Dave, you’ve explained that information is often lacking, or wrong, in order to facilitate getting *something* posted here on the fabulous “Glean” as quickly as possible, so forgive me but I’m not quite clear as to what benefit we, your loyal readers, are supposed to garner from reading paragraphs (however hastily composed), that we can recognise without effort as complete bovine scat.

    For instance, while you claim that “Gov. Pawlenty still won’t raise taxes (except local property taxes)”, even many MacAllister College grads know that the Governor has no authority to levy local property taxes.

    To the contrary Dave, unless I’m mistaken (and I never am), Governor Pawlenty recently proposed legislation that would limit the ability of local governments to “lay it on” their residents to +3% a year. Seems to me that the mayors of Saint Paul and Minneapolis were quick to tell the Governor to keep his nose out of their “levity”.

    Listen.

    As one journalist to another, I’d suggest that a nice hot cup of coffee, and maybe a couple of aspirin, might be a helpful ritual to develop before you approach the keyboard in the morning.

    Just sayin’.

  2. Submitted by Lisa Kohner on 03/04/2009 - 10:57 am.

    Thomas:

    That would be spelled “Macalester” College.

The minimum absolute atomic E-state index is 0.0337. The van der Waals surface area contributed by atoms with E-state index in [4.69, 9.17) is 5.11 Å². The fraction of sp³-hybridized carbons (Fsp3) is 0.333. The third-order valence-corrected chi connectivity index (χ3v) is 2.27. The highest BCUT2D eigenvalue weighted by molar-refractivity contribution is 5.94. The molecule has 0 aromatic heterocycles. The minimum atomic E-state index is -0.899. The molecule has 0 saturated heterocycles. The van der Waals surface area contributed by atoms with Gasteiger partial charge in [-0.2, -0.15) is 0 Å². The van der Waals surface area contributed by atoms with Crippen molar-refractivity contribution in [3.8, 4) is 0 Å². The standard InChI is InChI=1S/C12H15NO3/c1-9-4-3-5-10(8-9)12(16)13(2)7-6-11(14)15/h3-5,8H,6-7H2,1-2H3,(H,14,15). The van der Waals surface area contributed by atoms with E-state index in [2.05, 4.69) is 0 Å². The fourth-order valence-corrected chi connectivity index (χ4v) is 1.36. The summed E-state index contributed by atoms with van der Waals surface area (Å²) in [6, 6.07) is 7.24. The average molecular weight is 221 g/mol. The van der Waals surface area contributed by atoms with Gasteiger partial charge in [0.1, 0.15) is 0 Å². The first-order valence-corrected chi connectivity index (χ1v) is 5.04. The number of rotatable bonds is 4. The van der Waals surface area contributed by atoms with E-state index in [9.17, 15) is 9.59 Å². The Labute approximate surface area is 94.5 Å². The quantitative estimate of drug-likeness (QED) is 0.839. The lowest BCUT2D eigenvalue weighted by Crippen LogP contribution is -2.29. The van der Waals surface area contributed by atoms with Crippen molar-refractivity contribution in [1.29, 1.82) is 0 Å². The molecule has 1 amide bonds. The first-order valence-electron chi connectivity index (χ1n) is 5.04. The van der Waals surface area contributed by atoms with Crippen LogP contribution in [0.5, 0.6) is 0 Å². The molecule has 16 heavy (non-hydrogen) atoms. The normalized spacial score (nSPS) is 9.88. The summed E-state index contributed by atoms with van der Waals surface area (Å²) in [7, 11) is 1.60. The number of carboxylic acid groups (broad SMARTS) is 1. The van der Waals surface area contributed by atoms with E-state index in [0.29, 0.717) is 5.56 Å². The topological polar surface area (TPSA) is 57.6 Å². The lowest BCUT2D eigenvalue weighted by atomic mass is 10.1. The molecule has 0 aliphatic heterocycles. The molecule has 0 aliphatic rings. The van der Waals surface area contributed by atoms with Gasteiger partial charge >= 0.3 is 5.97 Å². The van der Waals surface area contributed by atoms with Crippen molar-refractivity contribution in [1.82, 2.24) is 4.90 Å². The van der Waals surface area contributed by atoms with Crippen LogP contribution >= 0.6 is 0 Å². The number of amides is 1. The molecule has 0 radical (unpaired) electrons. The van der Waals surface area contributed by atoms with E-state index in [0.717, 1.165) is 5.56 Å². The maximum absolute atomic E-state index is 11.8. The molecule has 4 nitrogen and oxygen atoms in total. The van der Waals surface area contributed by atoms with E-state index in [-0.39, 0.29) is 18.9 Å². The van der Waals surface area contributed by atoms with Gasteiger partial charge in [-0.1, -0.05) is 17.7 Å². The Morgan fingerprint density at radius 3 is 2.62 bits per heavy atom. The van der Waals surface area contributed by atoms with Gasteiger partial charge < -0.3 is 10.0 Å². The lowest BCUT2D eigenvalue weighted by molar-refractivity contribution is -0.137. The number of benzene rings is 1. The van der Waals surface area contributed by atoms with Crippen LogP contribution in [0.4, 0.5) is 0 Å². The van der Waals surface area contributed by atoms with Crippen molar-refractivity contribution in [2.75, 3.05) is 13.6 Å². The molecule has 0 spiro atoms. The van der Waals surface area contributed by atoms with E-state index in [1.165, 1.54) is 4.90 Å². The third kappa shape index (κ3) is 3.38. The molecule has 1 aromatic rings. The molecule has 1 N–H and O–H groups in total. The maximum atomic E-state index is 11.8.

Just sayin’.

  3. Submitted by David Brauer on 03/04/2009 - 11:05 am.

    Tom – that’s a pretty cramped reading of what’s really going on. Gov. Pawlenty’s LGA cuts are of the magnitude to require property tax hikes in many locations.

    The tax-cap proposal is a gimmick to force one option out of mayors’ hands, which is why they oppose it. And as you note, even that would result in p-tax hike, making the case.

    As for the rest, I try not to get personal with you, and I’d really appreciate it if you’d leave out the insults in your last two paragraphs. If you are a professional, please keep it professional.

  4. Submitted by Thomas Swift on 03/04/2009 - 11:32 am.

    “Gov. Pawlenty’s LGA cuts are of the magnitude to require property tax hikes in many locations.”

    “Required”, huh? “Many locations”, you say?

    Huh.

    I wonder what the mayors of these large cities, and hundreds more, use to beat back that “requirement”?

    LGA Amount
    Cert. 2004 Cert. 2005 Cert. 2006 Cert. 2007 Cert. 2008 Cert. 2009

    Apple Valley 0 0 0 0 0 0
    Bloomington 0 0 0 0 0 0
    Burnsville 0 0 0 0 0 0
    Eagan 0 0 0 0 0 0
    Edina 0 0 0 0 0 0
    http://www.house.leg.state.mn.us/hrd/lgahistout.asp?type=city&city1=191900&city1=274100&city1=191800&city1=192000&city1=270700&yr05=on&yr08=on&yr06=on&yr09=on&yr04=on&yr07=on&calc=amount&output=web